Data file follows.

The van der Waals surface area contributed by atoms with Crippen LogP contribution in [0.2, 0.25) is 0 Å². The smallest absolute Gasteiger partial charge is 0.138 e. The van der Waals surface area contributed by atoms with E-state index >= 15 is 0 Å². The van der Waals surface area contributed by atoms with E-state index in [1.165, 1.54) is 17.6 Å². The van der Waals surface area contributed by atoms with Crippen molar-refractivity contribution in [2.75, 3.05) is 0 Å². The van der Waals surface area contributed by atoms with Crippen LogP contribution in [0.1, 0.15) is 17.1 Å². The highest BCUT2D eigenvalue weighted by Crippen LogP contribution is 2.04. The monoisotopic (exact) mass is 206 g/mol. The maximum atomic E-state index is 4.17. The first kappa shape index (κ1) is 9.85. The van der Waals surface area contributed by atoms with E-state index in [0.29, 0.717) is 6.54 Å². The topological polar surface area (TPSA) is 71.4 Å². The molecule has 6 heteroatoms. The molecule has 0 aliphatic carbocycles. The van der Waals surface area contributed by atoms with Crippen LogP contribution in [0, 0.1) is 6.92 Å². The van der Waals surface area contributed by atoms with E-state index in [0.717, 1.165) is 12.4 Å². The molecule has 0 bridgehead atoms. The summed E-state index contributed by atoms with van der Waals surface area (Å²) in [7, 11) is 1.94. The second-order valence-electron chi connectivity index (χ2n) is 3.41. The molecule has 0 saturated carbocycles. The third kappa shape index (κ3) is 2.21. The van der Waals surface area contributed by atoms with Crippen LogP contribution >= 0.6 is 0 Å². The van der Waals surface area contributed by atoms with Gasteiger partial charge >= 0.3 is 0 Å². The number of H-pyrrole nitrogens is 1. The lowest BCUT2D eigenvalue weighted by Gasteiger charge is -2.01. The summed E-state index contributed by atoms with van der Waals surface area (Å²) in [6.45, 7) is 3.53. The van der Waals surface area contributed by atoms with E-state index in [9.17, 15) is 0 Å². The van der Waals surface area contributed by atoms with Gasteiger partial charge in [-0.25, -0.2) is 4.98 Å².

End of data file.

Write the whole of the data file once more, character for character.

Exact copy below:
The van der Waals surface area contributed by atoms with Crippen LogP contribution in [0.2, 0.25) is 0 Å². The smallest absolute Gasteiger partial charge is 0.138 e. The van der Waals surface area contributed by atoms with E-state index >= 15 is 0 Å². The van der Waals surface area contributed by atoms with E-state index in [1.165, 1.54) is 17.6 Å². The van der Waals surface area contributed by atoms with Crippen molar-refractivity contribution in [2.75, 3.05) is 0 Å². The van der Waals surface area contributed by atoms with Crippen LogP contribution in [0.1, 0.15) is 17.1 Å². The highest BCUT2D eigenvalue weighted by Crippen LogP contribution is 2.04. The monoisotopic (exact) mass is 206 g/mol. The maximum atomic E-state index is 4.17. The first kappa shape index (κ1) is 9.85. The van der Waals surface area contributed by atoms with E-state index in [0.29, 0.717) is 6.54 Å². The topological polar surface area (TPSA) is 71.4 Å². The molecule has 6 heteroatoms. The molecule has 0 aliphatic carbocycles. The van der Waals surface area contributed by atoms with Crippen LogP contribution in [0, 0.1) is 6.92 Å². The van der Waals surface area contributed by atoms with E-state index in [0.717, 1.165) is 12.4 Å². The molecule has 0 bridgehead atoms. The summed E-state index contributed by atoms with van der Waals surface area (Å²) in [7, 11) is 1.94. The second-order valence-electron chi connectivity index (χ2n) is 3.41. The molecule has 0 saturated carbocycles. The third kappa shape index (κ3) is 2.21. The van der Waals surface area contributed by atoms with Crippen LogP contribution >= 0.6 is 0 Å². The van der Waals surface area contributed by atoms with Gasteiger partial charge >= 0.3 is 0 Å². The number of H-pyrrole nitrogens is 1. The lowest BCUT2D eigenvalue weighted by Gasteiger charge is -2.01. The summed E-state index contributed by atoms with van der Waals surface area (Å²) in [6.45, 7) is 3.53. The van der Waals surface area contributed by atoms with E-state index in [9.17, 15) is 0 Å². The van der Waals surface area contributed by atoms with Gasteiger partial charge in [-0.25, -0.2) is 4.98 Å².